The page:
compliance      with   Title    IX,    Appellees     did   not      intentionally
    
    discriminate against women.           See id. at 919.
    
         The       district   court’s      decision     finding       LSU    to   have
    
    unintentionally violated Title IX by not effectively accommodating
    
    their female student-athletes simply does not withstand scrutiny.
    
    The district court stated that
    
         Rather than taking notice of the enormous social change
         which has taken place in the past 25 years, LSU has
         continued to assume athletics is as it once was, a
         traditionally male domain, and its women students did not
         want to participate in athletics in the same manner and
         to the same extent as its mean, and acted accordingly.
    
    912 F. Supp. at 920 (emphasis added).              If an institution makes a
    
    decision not to provide equal athletic opportunities for its female
    
    students because of paternalism and stereotypical assumptions about
    
    their interests and abilities, that institution intended to treat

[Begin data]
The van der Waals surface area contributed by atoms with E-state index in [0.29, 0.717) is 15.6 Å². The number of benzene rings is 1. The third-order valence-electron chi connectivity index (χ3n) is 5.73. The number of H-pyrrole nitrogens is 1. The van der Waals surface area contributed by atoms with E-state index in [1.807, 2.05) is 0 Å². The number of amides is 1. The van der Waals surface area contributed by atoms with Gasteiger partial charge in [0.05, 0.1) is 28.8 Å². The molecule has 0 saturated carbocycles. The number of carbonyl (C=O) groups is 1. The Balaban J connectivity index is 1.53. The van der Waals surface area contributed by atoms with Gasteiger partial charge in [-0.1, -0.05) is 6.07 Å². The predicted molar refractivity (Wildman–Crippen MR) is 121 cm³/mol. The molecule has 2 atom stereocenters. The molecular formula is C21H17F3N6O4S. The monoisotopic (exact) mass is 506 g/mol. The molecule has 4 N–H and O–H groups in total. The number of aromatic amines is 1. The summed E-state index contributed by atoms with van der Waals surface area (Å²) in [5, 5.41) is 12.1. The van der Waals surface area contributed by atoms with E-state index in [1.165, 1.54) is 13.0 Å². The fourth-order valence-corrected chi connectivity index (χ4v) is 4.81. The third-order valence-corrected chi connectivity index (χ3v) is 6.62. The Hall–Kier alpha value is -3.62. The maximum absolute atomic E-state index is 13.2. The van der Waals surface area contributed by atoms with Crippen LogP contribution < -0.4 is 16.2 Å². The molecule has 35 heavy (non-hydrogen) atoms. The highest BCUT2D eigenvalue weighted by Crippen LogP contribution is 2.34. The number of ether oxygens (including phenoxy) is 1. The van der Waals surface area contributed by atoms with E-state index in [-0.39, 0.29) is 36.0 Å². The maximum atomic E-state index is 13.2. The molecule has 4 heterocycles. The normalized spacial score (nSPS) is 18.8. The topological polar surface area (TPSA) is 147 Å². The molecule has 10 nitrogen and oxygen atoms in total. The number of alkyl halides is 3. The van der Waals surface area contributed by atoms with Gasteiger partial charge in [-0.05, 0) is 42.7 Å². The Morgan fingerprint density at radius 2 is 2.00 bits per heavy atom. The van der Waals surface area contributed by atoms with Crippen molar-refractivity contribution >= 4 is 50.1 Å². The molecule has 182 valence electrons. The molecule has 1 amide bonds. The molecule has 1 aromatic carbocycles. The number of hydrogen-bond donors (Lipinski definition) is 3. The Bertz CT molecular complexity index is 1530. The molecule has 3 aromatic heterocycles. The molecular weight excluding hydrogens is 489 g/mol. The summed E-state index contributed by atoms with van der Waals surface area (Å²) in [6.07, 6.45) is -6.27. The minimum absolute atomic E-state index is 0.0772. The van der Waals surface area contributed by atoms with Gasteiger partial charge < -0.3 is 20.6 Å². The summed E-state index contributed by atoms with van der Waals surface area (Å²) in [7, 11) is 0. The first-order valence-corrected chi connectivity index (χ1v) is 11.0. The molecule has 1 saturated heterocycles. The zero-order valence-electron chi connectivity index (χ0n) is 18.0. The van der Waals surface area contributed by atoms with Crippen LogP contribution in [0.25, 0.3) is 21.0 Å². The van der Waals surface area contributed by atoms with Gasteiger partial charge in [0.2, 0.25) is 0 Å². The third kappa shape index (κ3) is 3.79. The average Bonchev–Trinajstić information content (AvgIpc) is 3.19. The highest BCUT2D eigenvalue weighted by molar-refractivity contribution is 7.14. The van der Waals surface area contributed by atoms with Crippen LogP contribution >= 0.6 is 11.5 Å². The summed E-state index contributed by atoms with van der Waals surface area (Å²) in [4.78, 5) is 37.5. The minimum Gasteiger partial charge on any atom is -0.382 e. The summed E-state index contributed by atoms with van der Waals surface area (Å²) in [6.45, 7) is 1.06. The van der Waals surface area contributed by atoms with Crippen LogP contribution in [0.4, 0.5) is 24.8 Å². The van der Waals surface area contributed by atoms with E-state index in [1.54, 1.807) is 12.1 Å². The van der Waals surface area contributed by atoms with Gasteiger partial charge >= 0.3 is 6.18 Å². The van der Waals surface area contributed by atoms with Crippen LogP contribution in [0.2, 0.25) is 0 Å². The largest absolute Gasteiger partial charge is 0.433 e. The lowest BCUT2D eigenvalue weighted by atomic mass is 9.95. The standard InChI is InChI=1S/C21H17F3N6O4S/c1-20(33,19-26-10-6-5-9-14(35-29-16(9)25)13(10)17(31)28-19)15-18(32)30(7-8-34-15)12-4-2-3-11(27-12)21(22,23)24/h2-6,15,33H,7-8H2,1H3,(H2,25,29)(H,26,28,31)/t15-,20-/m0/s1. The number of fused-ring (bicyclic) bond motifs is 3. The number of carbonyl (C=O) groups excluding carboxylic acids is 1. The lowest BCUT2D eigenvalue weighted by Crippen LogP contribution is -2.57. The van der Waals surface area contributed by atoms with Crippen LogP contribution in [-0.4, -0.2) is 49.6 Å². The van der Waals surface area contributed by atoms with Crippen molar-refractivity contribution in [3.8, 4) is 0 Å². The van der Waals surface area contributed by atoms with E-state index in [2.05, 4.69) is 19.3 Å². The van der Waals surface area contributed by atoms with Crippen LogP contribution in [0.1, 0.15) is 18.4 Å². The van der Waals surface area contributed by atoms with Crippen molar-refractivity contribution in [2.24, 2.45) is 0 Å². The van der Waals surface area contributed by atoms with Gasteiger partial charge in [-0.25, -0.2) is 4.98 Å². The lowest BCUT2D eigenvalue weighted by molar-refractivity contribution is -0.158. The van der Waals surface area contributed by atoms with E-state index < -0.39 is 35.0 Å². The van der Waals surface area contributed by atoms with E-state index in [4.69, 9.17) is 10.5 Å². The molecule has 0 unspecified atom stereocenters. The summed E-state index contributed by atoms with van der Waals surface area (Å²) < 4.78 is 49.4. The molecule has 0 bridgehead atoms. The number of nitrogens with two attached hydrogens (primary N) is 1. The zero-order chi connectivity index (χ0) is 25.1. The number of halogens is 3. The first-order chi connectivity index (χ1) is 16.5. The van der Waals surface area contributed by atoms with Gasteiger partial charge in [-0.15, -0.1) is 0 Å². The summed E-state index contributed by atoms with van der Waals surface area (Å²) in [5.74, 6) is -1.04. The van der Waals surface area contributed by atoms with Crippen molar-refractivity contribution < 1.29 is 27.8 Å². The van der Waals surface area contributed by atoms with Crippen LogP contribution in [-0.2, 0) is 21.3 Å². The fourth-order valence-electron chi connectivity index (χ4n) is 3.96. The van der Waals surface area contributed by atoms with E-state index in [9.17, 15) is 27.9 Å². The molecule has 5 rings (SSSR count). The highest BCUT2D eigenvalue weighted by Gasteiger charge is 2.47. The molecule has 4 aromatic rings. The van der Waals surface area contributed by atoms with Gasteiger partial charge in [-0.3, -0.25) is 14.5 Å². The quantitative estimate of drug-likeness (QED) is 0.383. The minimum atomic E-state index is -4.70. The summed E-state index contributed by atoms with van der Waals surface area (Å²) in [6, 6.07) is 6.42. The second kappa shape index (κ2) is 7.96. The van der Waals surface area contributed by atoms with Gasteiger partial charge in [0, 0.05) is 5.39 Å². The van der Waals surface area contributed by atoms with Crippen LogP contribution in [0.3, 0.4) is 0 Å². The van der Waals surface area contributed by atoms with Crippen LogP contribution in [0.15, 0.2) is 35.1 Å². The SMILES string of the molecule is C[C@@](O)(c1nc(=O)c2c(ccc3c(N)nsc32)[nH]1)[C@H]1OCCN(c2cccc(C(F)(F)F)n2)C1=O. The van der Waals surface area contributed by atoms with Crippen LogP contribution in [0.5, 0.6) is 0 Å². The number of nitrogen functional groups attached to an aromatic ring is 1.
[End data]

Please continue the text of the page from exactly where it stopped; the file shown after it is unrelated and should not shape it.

women differently because of their sex.                  Moreover, Appellees’
    
                                            46
    ignorance about whether they are violating Title IX does not excuse
    
    their intentional decision not to accommodate effectively the
    
    interests of their female students by not providing sufficient
    
    athletic opportunities.
    
         Apparently, Dean “believed his program to be so wonderful that
    
    he invited an investigator from the Department of Education’s
    
    Office of Civil Rights to visit LSU to evaluate the athletics
    
    program’s compliance with Title IX.”        Id.   That representative’s
    
    findings   confirmed   Dean's   ignorance   of    the   actual   state   of
    
    compliance with Title IX by his athletic program, see id., but the
    
    district court nonetheless reasoned that Dean’s testimony was
    
    “credible” because “otherwise he would not have invited OCR to LSU
    
    to assess the program.”     Id.    This conclusion ignores the fact
    
    that, already on notice of potential violations, Dean and others
    
    continued to adhere to deprecatory nomenclature when referring to
    
    female athletes, refused to authorize additional sports for women,